Reports Question DeLay's Veracity Under Oath
Washington Post Staff Writer
Thursday, February 4, 1999; Page A3
Rep. Tom DeLay (R-Tex.), who helped lead the charge for impeachment with challenges of President Clinton's truthfulness, has become embroiled in a dispute about his own veracity in a sworn statement.
Robert Blankenship, a former DeLay business partner, and his attorney, Gerald P. DeNisco, said in interviews yesterday that it is hypocritical for the House majority whip to attack Clinton's integrity given what they said were the congressman's own evasions and misstatements in a civil deposition five years ago.
DeLay denied under oath in a 1994 deposition for a lawsuit brought by Blankenship that he was head of Albo Pest Control Co. He reported to Congress at the same time that he was chairman of the firm, according to a recent report in the New Republic.
The Hill newspaper reported yesterday that an examination of other documents in the court case indicate that DeLay made other misstatements about the amount of money he was receiving from the company and also about the amount of speaking fees he collected in the late 1980s.
DeLay declined to address the reported discrepancies. His spokesman, Michael Scanlon, said: "It's pretty obvious that there are people who are doing everything they can to make Tom DeLay look bad. There's more to this story than meets the eye. And it will become apparent in the future. In the meanwhile, we choose to sacrifice the public relations aspect for the eventual truth."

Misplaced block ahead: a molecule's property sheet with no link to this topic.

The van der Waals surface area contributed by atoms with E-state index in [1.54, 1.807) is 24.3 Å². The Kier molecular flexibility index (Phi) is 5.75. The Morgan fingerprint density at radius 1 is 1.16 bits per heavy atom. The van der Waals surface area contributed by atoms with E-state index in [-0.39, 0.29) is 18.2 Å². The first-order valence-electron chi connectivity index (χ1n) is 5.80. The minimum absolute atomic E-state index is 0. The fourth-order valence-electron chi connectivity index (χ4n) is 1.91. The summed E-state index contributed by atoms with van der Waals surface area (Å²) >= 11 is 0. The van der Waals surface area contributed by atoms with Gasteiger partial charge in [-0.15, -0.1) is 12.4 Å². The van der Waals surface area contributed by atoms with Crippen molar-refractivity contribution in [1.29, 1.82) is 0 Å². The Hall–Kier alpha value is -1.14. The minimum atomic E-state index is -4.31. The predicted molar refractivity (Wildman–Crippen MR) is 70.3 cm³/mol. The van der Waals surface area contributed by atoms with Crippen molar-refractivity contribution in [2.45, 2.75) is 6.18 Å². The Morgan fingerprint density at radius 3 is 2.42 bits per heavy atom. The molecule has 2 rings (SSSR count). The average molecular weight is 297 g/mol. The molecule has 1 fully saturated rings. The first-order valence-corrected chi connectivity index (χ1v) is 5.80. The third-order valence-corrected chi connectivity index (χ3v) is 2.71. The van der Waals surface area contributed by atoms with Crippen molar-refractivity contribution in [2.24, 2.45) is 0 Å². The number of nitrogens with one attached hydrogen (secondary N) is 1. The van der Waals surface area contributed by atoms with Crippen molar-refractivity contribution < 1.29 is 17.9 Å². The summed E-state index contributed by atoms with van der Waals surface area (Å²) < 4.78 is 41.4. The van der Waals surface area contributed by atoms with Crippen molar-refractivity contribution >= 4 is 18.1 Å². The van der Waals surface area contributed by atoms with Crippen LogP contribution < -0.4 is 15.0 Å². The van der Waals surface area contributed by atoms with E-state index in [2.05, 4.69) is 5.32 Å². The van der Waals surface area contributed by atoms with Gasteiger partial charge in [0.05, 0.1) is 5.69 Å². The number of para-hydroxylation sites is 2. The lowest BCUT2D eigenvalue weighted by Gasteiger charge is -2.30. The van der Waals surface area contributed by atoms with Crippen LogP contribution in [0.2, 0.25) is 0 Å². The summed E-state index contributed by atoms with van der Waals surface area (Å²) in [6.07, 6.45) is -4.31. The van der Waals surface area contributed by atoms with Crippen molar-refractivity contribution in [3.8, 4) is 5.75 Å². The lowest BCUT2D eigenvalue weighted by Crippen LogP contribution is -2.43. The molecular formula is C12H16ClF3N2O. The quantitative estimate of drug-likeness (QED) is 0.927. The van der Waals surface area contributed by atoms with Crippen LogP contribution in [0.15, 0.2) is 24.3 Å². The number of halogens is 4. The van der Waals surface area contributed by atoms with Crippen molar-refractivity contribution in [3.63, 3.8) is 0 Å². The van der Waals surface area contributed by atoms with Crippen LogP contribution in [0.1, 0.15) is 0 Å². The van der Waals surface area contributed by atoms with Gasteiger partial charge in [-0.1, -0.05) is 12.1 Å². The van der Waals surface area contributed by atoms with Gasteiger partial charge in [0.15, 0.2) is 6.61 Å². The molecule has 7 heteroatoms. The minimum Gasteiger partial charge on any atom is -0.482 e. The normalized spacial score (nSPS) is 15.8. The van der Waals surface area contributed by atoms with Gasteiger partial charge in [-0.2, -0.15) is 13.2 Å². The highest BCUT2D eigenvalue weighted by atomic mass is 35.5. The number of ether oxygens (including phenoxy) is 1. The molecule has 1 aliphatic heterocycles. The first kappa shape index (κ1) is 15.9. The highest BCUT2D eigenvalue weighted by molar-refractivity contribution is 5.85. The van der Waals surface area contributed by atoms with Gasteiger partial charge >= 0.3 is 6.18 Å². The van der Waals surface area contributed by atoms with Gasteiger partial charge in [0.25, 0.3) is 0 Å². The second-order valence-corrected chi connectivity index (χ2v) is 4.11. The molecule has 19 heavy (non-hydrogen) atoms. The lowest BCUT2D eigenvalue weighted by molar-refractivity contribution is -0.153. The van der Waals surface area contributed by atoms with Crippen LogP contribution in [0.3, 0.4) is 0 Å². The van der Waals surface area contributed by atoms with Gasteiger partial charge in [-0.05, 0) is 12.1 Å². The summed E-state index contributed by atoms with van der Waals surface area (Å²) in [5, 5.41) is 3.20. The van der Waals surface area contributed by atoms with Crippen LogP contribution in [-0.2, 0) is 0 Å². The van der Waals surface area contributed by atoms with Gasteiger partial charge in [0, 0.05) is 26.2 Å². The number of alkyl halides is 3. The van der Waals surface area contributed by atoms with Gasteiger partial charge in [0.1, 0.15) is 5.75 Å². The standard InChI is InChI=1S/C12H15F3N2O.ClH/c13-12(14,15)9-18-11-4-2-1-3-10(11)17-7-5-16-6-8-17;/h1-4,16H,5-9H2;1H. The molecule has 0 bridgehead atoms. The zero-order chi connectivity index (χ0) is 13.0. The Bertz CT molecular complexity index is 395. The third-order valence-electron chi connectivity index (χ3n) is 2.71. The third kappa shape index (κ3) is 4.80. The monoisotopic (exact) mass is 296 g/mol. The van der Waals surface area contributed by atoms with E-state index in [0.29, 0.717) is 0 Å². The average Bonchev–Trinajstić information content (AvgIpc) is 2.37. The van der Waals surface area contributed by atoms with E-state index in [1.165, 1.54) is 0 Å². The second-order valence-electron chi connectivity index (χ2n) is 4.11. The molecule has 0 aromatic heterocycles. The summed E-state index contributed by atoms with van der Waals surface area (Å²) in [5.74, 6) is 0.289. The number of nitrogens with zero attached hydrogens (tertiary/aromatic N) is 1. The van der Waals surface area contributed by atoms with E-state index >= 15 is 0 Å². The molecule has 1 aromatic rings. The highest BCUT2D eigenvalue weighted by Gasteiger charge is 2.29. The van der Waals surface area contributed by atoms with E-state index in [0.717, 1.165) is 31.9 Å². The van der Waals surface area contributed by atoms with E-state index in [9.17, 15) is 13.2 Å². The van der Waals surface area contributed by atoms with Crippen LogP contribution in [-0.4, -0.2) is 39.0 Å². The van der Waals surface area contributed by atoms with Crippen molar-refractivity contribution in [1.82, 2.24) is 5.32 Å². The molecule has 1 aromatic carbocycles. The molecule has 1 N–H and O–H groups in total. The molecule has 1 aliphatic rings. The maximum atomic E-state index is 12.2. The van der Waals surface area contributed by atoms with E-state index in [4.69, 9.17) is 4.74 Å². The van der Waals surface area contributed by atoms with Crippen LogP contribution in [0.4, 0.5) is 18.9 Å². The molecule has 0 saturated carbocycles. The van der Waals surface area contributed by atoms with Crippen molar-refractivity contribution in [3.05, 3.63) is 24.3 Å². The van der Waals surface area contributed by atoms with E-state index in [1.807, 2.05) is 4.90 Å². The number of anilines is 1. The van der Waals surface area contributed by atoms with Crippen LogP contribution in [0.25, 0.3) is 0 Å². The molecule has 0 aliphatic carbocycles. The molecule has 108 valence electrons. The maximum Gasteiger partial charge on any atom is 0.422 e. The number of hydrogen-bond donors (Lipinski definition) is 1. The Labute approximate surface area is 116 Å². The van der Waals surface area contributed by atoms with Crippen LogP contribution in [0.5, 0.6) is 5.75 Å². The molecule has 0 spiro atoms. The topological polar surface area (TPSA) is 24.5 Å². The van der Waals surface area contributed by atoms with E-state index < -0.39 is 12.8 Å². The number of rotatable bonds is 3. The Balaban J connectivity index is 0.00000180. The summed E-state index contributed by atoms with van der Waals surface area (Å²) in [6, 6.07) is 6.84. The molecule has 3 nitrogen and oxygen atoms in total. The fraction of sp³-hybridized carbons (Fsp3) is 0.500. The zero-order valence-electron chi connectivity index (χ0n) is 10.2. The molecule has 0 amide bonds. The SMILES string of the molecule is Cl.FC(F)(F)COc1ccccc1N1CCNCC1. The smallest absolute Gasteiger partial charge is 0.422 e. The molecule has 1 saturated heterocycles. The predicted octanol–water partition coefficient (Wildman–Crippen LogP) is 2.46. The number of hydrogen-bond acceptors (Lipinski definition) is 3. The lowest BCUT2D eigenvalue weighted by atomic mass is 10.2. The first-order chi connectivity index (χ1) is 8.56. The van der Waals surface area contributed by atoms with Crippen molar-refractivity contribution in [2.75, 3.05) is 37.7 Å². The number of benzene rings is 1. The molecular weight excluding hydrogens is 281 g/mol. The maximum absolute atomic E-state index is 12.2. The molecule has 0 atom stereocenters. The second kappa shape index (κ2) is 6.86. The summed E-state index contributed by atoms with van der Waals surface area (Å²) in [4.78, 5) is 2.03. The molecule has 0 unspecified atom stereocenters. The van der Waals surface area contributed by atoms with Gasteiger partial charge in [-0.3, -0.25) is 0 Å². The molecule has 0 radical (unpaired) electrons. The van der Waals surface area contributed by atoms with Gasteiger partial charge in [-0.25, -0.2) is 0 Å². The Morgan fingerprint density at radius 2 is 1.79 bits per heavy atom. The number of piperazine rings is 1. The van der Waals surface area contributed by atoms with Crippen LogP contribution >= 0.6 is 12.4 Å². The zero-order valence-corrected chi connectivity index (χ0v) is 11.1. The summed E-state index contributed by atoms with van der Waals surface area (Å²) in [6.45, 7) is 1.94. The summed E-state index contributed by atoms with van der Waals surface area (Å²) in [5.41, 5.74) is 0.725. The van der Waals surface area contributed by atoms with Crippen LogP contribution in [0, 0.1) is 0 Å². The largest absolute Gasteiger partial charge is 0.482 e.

DeLay has long been one of the president's most vocal critics and has spoken of the need for truthfulness from public officials. For instance, he praised Rep. Bob Livingston (R-La.) when he resigned as House speaker-designate in December after admitting he was unfaithful to his wife.
"He understood what this debate is all about," DeLay said. "It was about honor and decency and integrity and the truth. It was also a debate about relativism versus absolute truth."
The argument over DeLay's statements arises from a business dispute from his days in the pest extermination business in Texas. Blankenship went into business with DeLay in 1986 but filed a fraud suit against DeLay, another partner and Albo Pest Control Co. in 1994, after being terminated. DeLay reached a confidential, out-of-court settlement with Blankenship in 1995.
Blankenship and DeNisco said that at the time of DeLay's Feb. 5, 1994, deposition they had not seen financial disclosure statements in which DeLay reported he was chairman of the company and was receiving sizable payments from it.
When asked in the deposition if he was an officer of the company, DeLay said, "I don't think so. No." He said, "I haven't had much to do with the company since I got elected to Congress." Later he backtracked and said he wasn't sure if he had resigned.
DeNisco called the statements "a blatant attempt to avoid personal liability."
He added, "It's ironic he's espousing the theory the president should step down because he lied in a civil deposition because, frankly, it appears he's done the same thing."
At another point in the deposition, DeLay said he had no source of income other than as a member of Congress. At another, he recalled that Darrell Hutto, another partner, had paid him $7,000 of $50,000 Hutto owed him for the other third of the stock in the company.
But on his congressional disclosure statements, Delay reported receiving between $5,000 to $15,000 in "capital gains" from Albo in 1992 and in 1993.
The Hill also said that in answers to a series of written questions in the case, DeLay reported accepting more speaking fees from interest groups than was permitted under House rules at the time.
Staff writer Juliet Eilperin and staff researcher Alice Crites contributed to this report.
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